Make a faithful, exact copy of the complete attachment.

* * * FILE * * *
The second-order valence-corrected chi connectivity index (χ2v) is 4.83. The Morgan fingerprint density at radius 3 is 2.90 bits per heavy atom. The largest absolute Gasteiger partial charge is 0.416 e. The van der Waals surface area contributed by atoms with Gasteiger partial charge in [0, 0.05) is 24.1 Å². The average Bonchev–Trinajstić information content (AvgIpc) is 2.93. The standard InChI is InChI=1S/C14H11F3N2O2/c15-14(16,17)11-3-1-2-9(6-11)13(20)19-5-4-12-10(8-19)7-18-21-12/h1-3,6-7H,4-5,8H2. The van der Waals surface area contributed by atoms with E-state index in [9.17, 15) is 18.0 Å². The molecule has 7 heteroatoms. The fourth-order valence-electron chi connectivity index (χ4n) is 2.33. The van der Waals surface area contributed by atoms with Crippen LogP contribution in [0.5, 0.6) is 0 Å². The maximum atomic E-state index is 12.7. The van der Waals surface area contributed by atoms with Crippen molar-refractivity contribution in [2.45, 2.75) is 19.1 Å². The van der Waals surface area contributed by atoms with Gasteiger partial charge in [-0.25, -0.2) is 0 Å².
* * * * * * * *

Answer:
The second-order valence-corrected chi connectivity index (χ2v) is 4.83. The Morgan fingerprint density at radius 3 is 2.90 bits per heavy atom. The largest absolute Gasteiger partial charge is 0.416 e. The van der Waals surface area contributed by atoms with Gasteiger partial charge in [0, 0.05) is 24.1 Å². The average Bonchev–Trinajstić information content (AvgIpc) is 2.93. The standard InChI is InChI=1S/C14H11F3N2O2/c15-14(16,17)11-3-1-2-9(6-11)13(20)19-5-4-12-10(8-19)7-18-21-12/h1-3,6-7H,4-5,8H2. The van der Waals surface area contributed by atoms with E-state index in [9.17, 15) is 18.0 Å². The molecule has 7 heteroatoms. The fourth-order valence-electron chi connectivity index (χ4n) is 2.33. The van der Waals surface area contributed by atoms with Crippen LogP contribution in [0.5, 0.6) is 0 Å². The maximum atomic E-state index is 12.7. The van der Waals surface area contributed by atoms with Crippen molar-refractivity contribution in [2.45, 2.75) is 19.1 Å². The van der Waals surface area contributed by atoms with Gasteiger partial charge in [-0.25, -0.2) is 0 Å².